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Re: Add Extract DURING a Mini-Mash to use the Enzymes?
« Reply #7 on: February 05, 2013, 11:10:52 AM »
If you are looking for a dry beer I would highly recommend that you use Briess Pilsen DME. That extract is extremely fermentable! I don’t think you will even need to employ your mashing technique if you use this extract. Last spring I brewed a Bitter Ale with Briess Pilsen DME and ½ lb. of British Crystal Malt (and Wyeast 1469). The OG was 1.050 and the FG was 1.006.

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Offline anje

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Re: Add Extract DURING a Mini-Mash to use the Enzymes?
« Reply #8 on: February 05, 2013, 11:19:50 AM »
Seems to me that this would be one time it might be worth it to try Beano. Or would it be too watery even for a light beer clone?
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Online dmtaylor

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Re: Add Extract DURING a Mini-Mash to use the Enzymes?
« Reply #9 on: February 05, 2013, 04:32:18 PM »
Ugh... the Beano idea just won't die.

Don't ever use Beano.  NEVER.  You will be sorry if you do.  You have been warned.
Dave

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Offline morticaixavier

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Re: Add Extract DURING a Mini-Mash to use the Enzymes?
« Reply #10 on: February 05, 2013, 04:33:16 PM »
Ugh... the Beano idea just won't die.

Don't ever use Beano.  NEVER.  You will be sorry if you do.  You have been warned.

I think one could use beano to increase the fermentability of the wort but it would have to be before the boil. boiling will denature the beano so it WILL finally die.

But that being said, I agree wholeheartedly. don't use it.
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Offline fugglupagus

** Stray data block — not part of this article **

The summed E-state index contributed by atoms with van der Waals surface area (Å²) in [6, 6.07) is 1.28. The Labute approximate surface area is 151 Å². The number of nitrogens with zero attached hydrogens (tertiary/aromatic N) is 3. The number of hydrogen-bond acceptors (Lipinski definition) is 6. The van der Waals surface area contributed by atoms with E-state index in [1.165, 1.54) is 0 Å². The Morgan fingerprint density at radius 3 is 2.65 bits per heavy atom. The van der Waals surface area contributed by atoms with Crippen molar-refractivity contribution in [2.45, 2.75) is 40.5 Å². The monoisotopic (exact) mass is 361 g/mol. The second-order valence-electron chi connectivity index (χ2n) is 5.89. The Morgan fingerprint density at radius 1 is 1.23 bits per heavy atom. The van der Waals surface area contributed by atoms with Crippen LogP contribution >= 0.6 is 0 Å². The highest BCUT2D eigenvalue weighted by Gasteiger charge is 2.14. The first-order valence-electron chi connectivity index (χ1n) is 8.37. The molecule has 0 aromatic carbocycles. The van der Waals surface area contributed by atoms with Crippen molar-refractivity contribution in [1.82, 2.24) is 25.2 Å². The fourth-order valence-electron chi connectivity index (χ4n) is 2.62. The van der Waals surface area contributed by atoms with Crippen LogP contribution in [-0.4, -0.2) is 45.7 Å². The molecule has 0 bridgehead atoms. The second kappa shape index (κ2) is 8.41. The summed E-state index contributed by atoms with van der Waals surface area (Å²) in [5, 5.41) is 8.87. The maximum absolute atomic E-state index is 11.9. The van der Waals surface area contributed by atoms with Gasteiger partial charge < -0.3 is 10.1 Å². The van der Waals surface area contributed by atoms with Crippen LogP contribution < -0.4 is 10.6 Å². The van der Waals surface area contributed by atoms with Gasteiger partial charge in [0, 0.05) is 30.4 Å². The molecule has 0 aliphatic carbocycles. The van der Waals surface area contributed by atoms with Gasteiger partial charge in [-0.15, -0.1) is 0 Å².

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Re: Add Extract DURING a Mini-Mash to use the Enzymes?
« Reply #11 on: February 05, 2013, 08:07:53 PM »
. . . . .  However, I also know that the various extracts in the market today have different attenuability depending on which manufacturer, i.e., some extracts won't ferment down below 1.018, no matter what you do or how much simple sugar or adjuncts you add or whatever. . . . . .

I'm not sure I get that part.  I know there used to be extract brands like Laaglander that were significantly less fermentable than others.  But I haven't come accross anything like Laaglander, or any extract that would finish at or near 1.018 if the beer didn't start above 1.076.  I find extracts from Briess, Muntons, and a bunch of the online supply houses to predictably fermentable.  Have you had fermentability issues with specific brands of extracts?

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Online dmtaylor

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Re: Add Extract DURING a Mini-Mash to use the Enzymes?
« Reply #12 on: February 05, 2013, 09:12:38 PM »
I don't brew much with extract anymore -- my experience with extract is from about 10 years ago.  It's possible that extracts are made more fermentable these days.  It is also possible that you have been lucky with your selections and I was not so lucky with mine.  I know I used to use a lot of John Bull, and that stuff wouldn't ferment for nothing.  Maybe get down to 1.020 if I was lucky.  Maybe these days it's not such an issue.  I guess I really don't know.
Dave

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Offline denny

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Re: Add Extract DURING a Mini-Mash to use the Enzymes?
« Reply #13 on: February 06, 2013, 09:38:29 AM »
Ugh... the Beano idea just won't die.

Don't ever use Beano.  NEVER.  You will be sorry if you do.  You have been warned.

I wouldn't go quite as far as NEVER, but I would say avoid it as a "fixer".  I've had fairly good results the couple times I tried designing it into an appropriate recipe.  But those were as experiments.  In general, Beano has no place in my brewing.
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Offline fugglupagus

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Re: Add Extract DURING a Mini-Mash to use the Enzymes?
« Reply #14 on: February 06, 2013, 11:21:52 AM »
I don't brew much with extract anymore -- my experience with extract is from about 10 years ago.  It's possible that extracts are made more fermentable these days.  It is also possible that you have been lucky with your selections and I was not so lucky with mine.  I know I used to use a lot of John Bull, and that stuff wouldn't ferment for nothing.  Maybe get down to 1.020 if I was lucky.  Maybe these days it's not such an issue.  I guess I really don't know.

I think John Bull was another brand that fit in the less fermentable class.  Like Laaglander, it’s also extinct.  I also think extract is like a lot of other brewing ingredients, that they now come in more varieties and with higher quality than they did 10 years ago.  Dunno, my experience doesn’t go back 10 yrs.  Maybe I have been lucky.  But I do spread my ingredient purchasing around quite a bit, so I’m feeling luckier than maybe I should be.